- A synapse is a region where communication occurs between two neurons or between a neuron and an effector cell (muscle cell or glandular cell).
- The term presynaptic neuron (pre- before) refers to a nerve cell that carries a nerve impulse toward a synapse. It is the cell that sends a signal.
- A postsynaptic cell is the cell that receives a signal. It may be a nerve cell called a postsynaptic neuron (post- after) that carries a nerve impulse away from a synapse or an effector cell that responds to the impulse at the synapse.
Figure 11- Synapse
Most synapses between neurons are axodendritic (from axon to dendrite), while others are axosomatic (from axon to cell body) or axoaxonic (from axon to axon).
8.1 Types of Synapse
- In addition, synapses may be electrical or chemical and they differ both structurally and functionally.
- Electrical Synapses
- At an electrical synapse, action potentials (impulses) conduct directly between the plasma membranes of adjacent neurons through structures called gap junctions.
- Electrical synapses have two main advantages:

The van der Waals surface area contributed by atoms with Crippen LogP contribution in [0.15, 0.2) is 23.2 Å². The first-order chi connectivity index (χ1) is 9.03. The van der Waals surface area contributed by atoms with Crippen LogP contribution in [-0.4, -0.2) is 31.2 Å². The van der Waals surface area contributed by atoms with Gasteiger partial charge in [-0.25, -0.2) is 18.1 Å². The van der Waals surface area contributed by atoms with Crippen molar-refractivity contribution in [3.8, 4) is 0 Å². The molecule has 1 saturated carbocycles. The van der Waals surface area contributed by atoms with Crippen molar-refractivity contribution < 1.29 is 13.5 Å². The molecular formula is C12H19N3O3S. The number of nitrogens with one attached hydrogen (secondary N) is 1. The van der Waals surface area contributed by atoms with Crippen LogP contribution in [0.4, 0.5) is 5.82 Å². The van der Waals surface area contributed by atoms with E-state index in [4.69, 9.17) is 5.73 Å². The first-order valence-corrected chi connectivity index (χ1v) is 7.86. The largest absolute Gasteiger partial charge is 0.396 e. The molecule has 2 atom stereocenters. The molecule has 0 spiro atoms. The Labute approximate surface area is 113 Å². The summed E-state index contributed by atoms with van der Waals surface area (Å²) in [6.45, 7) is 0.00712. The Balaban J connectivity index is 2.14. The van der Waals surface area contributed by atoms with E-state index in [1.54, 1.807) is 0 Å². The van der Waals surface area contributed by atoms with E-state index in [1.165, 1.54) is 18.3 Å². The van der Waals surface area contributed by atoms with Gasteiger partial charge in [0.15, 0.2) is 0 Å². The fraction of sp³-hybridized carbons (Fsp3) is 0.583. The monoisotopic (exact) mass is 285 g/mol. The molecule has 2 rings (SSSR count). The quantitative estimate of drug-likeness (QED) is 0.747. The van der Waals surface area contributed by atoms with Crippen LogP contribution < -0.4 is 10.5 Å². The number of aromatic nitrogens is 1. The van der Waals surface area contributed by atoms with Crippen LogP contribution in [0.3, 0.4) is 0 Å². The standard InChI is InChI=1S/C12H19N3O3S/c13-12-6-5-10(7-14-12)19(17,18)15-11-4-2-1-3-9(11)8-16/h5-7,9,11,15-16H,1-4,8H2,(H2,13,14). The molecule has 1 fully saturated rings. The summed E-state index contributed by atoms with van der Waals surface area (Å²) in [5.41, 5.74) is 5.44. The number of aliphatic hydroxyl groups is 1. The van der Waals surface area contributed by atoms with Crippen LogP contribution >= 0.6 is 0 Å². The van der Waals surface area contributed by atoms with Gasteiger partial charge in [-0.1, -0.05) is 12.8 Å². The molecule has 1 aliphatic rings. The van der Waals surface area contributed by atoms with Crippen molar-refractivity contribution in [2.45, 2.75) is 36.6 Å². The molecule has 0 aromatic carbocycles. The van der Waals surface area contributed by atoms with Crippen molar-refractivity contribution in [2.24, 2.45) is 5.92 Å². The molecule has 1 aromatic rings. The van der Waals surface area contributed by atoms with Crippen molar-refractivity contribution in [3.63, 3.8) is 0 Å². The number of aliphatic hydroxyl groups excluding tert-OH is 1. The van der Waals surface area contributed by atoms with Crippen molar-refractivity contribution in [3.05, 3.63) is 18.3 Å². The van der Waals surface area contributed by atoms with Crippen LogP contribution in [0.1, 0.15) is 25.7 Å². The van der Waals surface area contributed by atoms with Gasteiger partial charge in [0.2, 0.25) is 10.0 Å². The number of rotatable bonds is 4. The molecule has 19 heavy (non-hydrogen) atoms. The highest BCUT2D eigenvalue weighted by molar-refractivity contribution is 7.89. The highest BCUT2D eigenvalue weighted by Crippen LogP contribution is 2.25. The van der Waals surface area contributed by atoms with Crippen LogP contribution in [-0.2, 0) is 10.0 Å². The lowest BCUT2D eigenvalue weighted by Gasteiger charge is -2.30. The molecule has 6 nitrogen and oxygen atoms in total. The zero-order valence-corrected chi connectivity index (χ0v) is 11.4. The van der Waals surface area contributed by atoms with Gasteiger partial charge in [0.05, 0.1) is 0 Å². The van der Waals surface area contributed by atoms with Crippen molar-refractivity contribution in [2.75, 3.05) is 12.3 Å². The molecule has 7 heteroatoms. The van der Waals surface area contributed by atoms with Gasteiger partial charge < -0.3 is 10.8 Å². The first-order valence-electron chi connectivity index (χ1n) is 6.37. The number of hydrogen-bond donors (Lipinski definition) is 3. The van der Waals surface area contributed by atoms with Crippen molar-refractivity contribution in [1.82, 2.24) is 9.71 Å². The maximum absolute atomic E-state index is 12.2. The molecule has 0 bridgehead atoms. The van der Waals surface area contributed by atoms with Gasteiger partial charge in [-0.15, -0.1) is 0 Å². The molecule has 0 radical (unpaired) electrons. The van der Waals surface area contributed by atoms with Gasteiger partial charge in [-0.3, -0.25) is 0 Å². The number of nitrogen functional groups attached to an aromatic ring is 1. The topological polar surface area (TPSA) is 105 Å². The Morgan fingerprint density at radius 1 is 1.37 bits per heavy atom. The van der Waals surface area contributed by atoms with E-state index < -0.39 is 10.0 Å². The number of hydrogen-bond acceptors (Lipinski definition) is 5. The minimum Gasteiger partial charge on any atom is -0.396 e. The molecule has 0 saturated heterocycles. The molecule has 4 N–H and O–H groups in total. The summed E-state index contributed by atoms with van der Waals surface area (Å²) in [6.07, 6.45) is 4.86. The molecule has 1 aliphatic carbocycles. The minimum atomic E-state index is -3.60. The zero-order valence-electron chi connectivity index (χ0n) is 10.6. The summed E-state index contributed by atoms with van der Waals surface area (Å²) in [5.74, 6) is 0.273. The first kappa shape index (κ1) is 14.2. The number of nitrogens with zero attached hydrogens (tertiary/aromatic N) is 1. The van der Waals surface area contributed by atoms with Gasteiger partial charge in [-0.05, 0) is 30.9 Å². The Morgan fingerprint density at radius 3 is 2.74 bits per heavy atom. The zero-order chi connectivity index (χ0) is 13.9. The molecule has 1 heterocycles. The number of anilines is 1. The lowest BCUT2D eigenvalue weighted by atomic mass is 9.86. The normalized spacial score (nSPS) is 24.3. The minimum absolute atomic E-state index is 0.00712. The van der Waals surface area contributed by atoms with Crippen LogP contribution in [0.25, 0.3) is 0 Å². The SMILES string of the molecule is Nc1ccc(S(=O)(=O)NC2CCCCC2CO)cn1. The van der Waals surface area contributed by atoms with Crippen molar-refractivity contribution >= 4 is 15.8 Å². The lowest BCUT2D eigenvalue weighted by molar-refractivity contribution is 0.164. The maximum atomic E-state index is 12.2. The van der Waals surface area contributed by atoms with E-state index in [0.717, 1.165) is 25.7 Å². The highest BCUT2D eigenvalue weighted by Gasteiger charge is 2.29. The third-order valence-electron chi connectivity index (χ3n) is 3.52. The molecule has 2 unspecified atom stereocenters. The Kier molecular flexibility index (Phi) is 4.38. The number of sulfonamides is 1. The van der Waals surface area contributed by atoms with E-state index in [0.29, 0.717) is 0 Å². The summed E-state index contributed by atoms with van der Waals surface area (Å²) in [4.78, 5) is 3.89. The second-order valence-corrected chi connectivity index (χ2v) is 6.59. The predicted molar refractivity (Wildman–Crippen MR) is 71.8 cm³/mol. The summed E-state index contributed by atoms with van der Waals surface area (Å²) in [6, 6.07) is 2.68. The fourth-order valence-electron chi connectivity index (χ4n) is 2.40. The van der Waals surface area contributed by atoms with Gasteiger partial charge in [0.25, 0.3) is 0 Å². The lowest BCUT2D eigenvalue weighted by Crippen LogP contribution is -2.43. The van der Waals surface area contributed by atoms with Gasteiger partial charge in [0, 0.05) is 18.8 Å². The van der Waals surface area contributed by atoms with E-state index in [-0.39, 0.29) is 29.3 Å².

- Faster communication: Because action potentials conduct directly through gap junctions, electrical synapses are faster than chemical synapses.
- At an electrical synapse, the action potential passes directly from the presynaptic cell to the postsynaptic cell.
- Synchronization: Electrical synapses can synchronize (coordinate) the activity of a group of neurons or muscle fibers. In other words, a large number of neurons or muscle fibers can produce action potentials in unison if they are connected by gap junctions.
- Chemical Synapses
- Although the plasma membranes of presynaptic and postsynaptic neurons in a chemical synapse are close, they do not touch.
- They are separated by the synaptic cleft.
- At most chemical synapses, only one-way information transfer can occur—from a presynaptic neuron to a postsynaptic neuron or an effector, such as a muscle fiber or a gland cell. As a result, action potentials move in one direction.
Figure 12- Signal Transmission at a Chemical Synapse
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Synapse & Its Types